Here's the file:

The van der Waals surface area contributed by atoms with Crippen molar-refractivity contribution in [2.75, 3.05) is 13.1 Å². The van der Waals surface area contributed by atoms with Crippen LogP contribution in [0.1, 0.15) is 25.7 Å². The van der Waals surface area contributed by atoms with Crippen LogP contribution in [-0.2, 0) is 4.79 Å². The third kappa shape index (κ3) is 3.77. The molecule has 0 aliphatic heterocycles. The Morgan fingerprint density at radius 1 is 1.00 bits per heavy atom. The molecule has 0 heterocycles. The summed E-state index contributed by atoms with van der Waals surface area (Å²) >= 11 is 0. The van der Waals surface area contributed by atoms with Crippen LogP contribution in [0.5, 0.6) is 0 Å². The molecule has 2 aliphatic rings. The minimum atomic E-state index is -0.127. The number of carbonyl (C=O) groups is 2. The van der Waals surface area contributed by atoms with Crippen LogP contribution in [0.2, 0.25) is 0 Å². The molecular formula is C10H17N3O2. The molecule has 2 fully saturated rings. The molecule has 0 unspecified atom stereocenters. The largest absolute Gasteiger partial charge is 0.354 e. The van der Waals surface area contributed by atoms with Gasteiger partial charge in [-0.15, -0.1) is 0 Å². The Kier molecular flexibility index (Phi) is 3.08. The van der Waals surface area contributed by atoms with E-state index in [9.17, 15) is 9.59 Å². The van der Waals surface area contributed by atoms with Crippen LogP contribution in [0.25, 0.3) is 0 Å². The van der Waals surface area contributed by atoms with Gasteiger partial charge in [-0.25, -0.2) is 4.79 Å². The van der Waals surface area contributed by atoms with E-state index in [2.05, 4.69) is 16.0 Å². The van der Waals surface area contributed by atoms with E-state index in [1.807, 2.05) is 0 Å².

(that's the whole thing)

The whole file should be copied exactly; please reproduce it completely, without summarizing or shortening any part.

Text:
The van der Waals surface area contributed by atoms with Crippen molar-refractivity contribution in [2.75, 3.05) is 13.1 Å². The van der Waals surface area contributed by atoms with Crippen LogP contribution in [0.1, 0.15) is 25.7 Å². The van der Waals surface area contributed by atoms with Crippen LogP contribution in [-0.2, 0) is 4.79 Å². The third kappa shape index (κ3) is 3.77. The molecule has 0 aliphatic heterocycles. The Morgan fingerprint density at radius 1 is 1.00 bits per heavy atom. The molecule has 0 heterocycles. The summed E-state index contributed by atoms with van der Waals surface area (Å²) >= 11 is 0. The van der Waals surface area contributed by atoms with Crippen LogP contribution in [0.5, 0.6) is 0 Å². The molecule has 2 aliphatic rings. The minimum atomic E-state index is -0.127. The number of carbonyl (C=O) groups is 2. The van der Waals surface area contributed by atoms with Crippen LogP contribution in [0.2, 0.25) is 0 Å². The molecular formula is C10H17N3O2. The molecule has 2 fully saturated rings. The molecule has 0 unspecified atom stereocenters. The largest absolute Gasteiger partial charge is 0.354 e. The van der Waals surface area contributed by atoms with Gasteiger partial charge in [-0.15, -0.1) is 0 Å². The Kier molecular flexibility index (Phi) is 3.08. The van der Waals surface area contributed by atoms with E-state index in [9.17, 15) is 9.59 Å². The van der Waals surface area contributed by atoms with Crippen LogP contribution in [0.25, 0.3) is 0 Å². The van der Waals surface area contributed by atoms with Gasteiger partial charge in [-0.25, -0.2) is 4.79 Å². The van der Waals surface area contributed by atoms with E-state index in [2.05, 4.69) is 16.0 Å². The van der Waals surface area contributed by atoms with E-state index in [1.807, 2.05) is 0 Å².